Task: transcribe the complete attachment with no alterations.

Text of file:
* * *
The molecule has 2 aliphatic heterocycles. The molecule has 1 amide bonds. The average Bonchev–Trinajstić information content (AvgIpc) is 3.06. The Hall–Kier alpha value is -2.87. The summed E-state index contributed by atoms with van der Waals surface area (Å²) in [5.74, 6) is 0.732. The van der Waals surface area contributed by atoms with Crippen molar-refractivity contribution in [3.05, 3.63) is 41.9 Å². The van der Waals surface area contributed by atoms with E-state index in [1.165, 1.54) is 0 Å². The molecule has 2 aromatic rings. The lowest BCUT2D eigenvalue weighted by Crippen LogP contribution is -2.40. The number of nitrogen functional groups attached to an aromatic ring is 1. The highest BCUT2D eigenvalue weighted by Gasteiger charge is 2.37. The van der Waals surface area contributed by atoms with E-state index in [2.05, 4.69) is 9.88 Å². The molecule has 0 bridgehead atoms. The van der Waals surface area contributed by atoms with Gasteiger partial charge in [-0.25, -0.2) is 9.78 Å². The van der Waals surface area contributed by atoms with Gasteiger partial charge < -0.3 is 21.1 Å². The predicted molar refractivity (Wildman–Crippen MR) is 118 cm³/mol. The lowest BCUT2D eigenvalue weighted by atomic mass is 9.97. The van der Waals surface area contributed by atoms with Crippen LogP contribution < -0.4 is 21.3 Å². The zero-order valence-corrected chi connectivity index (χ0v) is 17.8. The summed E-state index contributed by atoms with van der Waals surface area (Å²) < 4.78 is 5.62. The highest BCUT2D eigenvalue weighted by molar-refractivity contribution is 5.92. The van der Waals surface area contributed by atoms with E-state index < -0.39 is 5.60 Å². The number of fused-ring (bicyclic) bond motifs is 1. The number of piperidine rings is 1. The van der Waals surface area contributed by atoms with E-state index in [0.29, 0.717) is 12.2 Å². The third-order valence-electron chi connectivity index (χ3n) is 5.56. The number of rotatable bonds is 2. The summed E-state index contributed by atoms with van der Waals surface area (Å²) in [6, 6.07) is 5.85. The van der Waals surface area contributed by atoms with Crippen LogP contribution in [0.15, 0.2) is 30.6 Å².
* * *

The molecule has 2 aliphatic heterocycles. The molecule has 1 amide bonds. The average Bonchev–Trinajstić information content (AvgIpc) is 3.06. The Hall–Kier alpha value is -2.87. The summed E-state index contributed by atoms with van der Waals surface area (Å²) in [5.74, 6) is 0.732. The van der Waals surface area contributed by atoms with Crippen molar-refractivity contribution in [3.05, 3.63) is 41.9 Å². The van der Waals surface area contributed by atoms with E-state index in [1.165, 1.54) is 0 Å². The molecule has 2 aromatic rings. The lowest BCUT2D eigenvalue weighted by Crippen LogP contribution is -2.40. The number of nitrogen functional groups attached to an aromatic ring is 1. The highest BCUT2D eigenvalue weighted by Gasteiger charge is 2.37. The van der Waals surface area contributed by atoms with E-state index in [2.05, 4.69) is 9.88 Å². The molecule has 0 bridgehead atoms. The van der Waals surface area contributed by atoms with Gasteiger partial charge in [-0.25, -0.2) is 9.78 Å². The van der Waals surface area contributed by atoms with Gasteiger partial charge < -0.3 is 21.1 Å². The predicted molar refractivity (Wildman–Crippen MR) is 118 cm³/mol. The lowest BCUT2D eigenvalue weighted by atomic mass is 9.97. The van der Waals surface area contributed by atoms with Crippen LogP contribution < -0.4 is 21.3 Å². The zero-order valence-corrected chi connectivity index (χ0v) is 17.8. The summed E-state index contributed by atoms with van der Waals surface area (Å²) < 4.78 is 5.62. The highest BCUT2D eigenvalue weighted by molar-refractivity contribution is 5.92. The van der Waals surface area contributed by atoms with E-state index < -0.39 is 5.60 Å². The number of fused-ring (bicyclic) bond motifs is 1. The number of piperidine rings is 1. The van der Waals surface area contributed by atoms with E-state index in [0.29, 0.717) is 12.2 Å². The third-order valence-electron chi connectivity index (χ3n) is 5.56. The number of rotatable bonds is 2. The summed E-state index contributed by atoms with van der Waals surface area (Å²) in [6, 6.07) is 5.85. The van der Waals surface area contributed by atoms with Crippen LogP contribution in [0.15, 0.2) is 30.6 Å².